But in poll after poll these days (on general approval of the President, Obamacare repeal), far more Independents are siding with Dems than with Repubs. It's not even close.

Granted, these people need to get out and vote for this to matter. But what happened on Tuesday strongly suggests they will do just that.
Apparently, Independents lean slightly towards Dem.
Myth Of The 'Myth'?

Abramowitz says exit poll data show independents who say they lean toward a particular party — and most of them lean Democratic — follow through in the voting booth.
https://www.npr.org/2012/03/26/14940235 ... ent-voters
and
However, most independents express a partisan leaning: In 2014, 17% of the public leaned toward the Democratic Party while 16% leaned toward the GOP; just 6% declined to lean toward a party. When the partisan leanings of independents were taken into account, 48% either identified as Democrats or leaned Democratic; 39% identified as Republicans or leaned Republican.
http://www.pewresearch.org/fact-tank/20 ... ependents/



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Re: Trump effect - Energized Dems

#42

Post by RVInit » Thu Nov 09, 2017 10:21 am

NotaPerson wrote:
Thu Nov 09, 2017 10:00 am
RVInit wrote:
Wed Oct 25, 2017 11:20 am
I think it's misleading and wishful thinking to believe that Independents could possibly vote either way, i.e. a Democratic or Republican candidate could possibly appeal to them. Many voters that I personally know in Florida who are "Independent" would never in a million years vote for a Democratic candidate. They only register as Independent because Republicans are not far enough to the right for their tastes. They will vote for the R candidate no matter who it is, they simply have a preference for one that is as far right as possible.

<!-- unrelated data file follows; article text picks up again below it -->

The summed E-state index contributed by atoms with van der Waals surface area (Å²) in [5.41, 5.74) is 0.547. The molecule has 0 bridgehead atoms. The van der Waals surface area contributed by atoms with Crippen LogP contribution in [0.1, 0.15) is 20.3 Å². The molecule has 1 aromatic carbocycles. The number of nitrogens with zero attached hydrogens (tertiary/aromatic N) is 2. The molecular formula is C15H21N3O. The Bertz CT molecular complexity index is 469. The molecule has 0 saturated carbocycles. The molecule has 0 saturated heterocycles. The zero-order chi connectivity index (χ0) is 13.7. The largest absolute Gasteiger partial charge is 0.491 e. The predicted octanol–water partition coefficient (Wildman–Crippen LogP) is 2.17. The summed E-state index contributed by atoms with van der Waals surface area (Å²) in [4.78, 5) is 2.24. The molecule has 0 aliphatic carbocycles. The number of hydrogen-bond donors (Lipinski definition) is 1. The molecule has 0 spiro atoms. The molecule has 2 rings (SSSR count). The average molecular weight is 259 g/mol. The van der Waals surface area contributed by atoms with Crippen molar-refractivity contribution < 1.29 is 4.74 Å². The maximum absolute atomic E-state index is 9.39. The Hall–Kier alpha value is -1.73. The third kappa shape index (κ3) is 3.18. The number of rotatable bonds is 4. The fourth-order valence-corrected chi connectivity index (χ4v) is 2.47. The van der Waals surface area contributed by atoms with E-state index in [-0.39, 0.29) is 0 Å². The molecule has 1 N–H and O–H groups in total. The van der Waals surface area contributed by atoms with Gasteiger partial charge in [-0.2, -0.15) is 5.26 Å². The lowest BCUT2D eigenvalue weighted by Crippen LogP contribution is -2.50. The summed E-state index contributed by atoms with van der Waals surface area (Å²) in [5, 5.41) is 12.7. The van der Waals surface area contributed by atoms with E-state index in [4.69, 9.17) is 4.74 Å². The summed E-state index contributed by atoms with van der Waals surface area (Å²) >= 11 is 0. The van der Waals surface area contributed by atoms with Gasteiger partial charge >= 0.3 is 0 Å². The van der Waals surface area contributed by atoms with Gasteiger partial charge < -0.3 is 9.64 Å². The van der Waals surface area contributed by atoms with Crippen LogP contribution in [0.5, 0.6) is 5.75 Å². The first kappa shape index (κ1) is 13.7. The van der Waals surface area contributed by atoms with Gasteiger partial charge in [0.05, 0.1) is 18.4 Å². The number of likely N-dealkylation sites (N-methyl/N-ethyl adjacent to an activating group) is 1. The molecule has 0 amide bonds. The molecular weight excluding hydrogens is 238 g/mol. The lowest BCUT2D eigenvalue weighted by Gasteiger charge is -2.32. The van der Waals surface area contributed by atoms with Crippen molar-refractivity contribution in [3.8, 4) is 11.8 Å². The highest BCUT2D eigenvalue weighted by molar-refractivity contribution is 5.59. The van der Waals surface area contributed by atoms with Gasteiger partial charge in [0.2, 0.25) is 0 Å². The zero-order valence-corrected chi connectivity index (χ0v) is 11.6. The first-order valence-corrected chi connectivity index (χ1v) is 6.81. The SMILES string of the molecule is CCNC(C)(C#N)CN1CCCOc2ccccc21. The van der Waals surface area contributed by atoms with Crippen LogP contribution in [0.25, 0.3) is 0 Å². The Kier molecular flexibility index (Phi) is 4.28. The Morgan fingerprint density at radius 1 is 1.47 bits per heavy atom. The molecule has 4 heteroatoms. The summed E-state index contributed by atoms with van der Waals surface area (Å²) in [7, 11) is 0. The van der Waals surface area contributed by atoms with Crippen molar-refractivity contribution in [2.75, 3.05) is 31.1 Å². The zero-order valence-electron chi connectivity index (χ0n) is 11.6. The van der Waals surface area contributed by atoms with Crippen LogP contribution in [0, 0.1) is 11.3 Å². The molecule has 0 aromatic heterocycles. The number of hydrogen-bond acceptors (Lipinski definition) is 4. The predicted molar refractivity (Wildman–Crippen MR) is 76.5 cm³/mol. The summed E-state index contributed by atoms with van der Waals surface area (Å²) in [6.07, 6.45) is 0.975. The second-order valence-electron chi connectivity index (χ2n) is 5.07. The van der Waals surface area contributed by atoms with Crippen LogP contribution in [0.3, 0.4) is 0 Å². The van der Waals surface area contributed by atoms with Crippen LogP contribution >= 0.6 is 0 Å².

It's not wishful thinking. It is hopeful and realistic thinking.

I know that Independents traditionally tend to lean Republican, and yeah, I too have heard of people registering as Independent because the Republican party isn't far enough to the right.

But in poll after poll these days (on general approval of the President, Obamacare repeal), far more Independents are siding with Dems than with Repubs. It's not even close.

Granted, these people need to get out and vote for this to matter. But what happened on Tuesday strongly suggests they will do just that.
It would be interesting to know how many Independents lean moderate and how many lean ultra right wing. And yes, you are absolutely correct, it matters which ones vote. Even if more Independents are ultra right, if the moderate I's show up, that will make a big difference. I guess my point is that so many people I talk to believe all Independents are moderate, and that simply isn't true. It is especially untrue where I live, where most Independents are hard core right wing.